A Florida law enacted in 2012 limits the amount that a chiropractor can hold in trust to $1,500. That should prevent Florida chiropractors from collecting full contract amounts in advance from patients who pay directly. However, contracts with installment plans can still be used [20]. That same year, David Yachter and the Florida Board of Chiropractic Medicine signed a settlement agreement under which he was reprimanded, ordered to pay a $6,000 fine plus $5233.31 for costs, placed on probation for 2 years, and required to take continuing education courses in risk management, record-keeping, and coding [21]. The agreement settled charges that (a) he had improperly recommended that an 87-year-old patient undergo treatment that included 80 spinal adjustments, (b) the patient paid $3,034.50 in advance to get a discounted price and (c) Yachter had failed to follow proper trust accounting procedures for the payment [22].

Michael McClain, D.C., who operates Vital Energy Chiropractic in Helena, Montana has been disciplined by the Montana Board of Chiropractors for marketing treatment plans with 72 or 80 prepaid visits. In 2013 and 2014, he settled complaints by revising his procedures to separate recommendations for “medically necessary/corrective care” from those for “wellness/maintenance care.” He is also required to administer an informed consent form that specifies that his wellness/maintenance plan “makes no representation that any treatment it offers will cure or prevent any condition, disease, or event, other than vertebral subluxation.” [23] In 2014, the Montana board also reprimanded his wife, Terah McClain, D.C., for her involvement with one of the patients [24].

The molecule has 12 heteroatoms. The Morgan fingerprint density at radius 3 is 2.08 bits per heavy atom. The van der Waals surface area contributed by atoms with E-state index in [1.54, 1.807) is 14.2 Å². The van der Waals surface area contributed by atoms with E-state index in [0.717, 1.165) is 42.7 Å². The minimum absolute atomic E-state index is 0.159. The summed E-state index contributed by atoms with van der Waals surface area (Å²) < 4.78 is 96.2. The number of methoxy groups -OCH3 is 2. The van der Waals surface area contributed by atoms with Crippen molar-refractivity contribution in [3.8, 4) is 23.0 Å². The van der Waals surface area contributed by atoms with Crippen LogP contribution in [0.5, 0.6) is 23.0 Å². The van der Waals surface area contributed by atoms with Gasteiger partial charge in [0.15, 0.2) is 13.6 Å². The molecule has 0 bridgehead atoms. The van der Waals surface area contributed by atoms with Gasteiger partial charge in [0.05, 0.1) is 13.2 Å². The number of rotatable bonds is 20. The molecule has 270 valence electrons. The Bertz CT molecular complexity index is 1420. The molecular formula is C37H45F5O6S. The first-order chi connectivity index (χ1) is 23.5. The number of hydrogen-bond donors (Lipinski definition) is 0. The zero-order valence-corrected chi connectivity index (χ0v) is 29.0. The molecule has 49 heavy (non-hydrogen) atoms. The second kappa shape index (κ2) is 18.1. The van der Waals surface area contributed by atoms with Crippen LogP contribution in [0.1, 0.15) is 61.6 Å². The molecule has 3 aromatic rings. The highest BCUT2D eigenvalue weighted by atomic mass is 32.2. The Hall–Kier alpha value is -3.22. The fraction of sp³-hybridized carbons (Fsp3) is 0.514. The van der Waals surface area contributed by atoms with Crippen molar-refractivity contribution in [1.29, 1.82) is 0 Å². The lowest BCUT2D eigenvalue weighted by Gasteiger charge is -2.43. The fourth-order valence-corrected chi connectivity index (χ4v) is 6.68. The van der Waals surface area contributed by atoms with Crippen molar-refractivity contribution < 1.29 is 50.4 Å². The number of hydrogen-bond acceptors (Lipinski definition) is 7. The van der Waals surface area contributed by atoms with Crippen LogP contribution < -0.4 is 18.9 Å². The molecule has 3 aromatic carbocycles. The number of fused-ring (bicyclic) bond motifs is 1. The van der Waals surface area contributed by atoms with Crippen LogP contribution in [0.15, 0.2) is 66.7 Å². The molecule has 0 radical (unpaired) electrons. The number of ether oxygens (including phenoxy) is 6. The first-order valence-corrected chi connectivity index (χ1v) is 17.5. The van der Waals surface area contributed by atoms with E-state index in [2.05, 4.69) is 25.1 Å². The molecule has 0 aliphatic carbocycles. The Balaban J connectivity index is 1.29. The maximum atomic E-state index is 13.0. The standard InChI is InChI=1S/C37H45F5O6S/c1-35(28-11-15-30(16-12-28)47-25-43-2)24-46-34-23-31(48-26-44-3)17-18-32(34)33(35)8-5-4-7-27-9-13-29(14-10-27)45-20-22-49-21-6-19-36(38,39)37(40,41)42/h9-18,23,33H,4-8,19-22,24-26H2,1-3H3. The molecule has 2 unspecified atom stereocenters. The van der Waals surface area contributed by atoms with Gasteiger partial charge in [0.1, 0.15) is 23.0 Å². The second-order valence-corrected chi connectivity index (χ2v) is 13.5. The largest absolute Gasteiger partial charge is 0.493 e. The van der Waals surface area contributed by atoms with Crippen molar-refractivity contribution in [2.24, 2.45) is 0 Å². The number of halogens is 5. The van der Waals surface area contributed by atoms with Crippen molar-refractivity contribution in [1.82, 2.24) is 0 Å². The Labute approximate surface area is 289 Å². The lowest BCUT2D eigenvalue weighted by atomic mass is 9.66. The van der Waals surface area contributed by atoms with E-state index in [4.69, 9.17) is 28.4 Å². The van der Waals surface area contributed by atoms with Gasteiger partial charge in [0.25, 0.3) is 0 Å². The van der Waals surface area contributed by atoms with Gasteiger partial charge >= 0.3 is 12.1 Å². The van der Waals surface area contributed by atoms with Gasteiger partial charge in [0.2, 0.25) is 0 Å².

Washington State regulations state that it is unprofessional conduct for “any chiropractor to enter into a contract which would obligate a patient to pay for care to be rendered in the future, unless the contract provides that the patient is entitled to a complete refund for any care not received.” [25]  Colorado rules permit the patient to cancel. prepaid contracts within 30 days of signing. Kentucky rules consider it unprofessional to directly or indirectly engage in “threatening, dishonest, or misleading fee collection techniques, including having patients enter into a contract for a course of treatment.”

Government Actions Involving CareCredit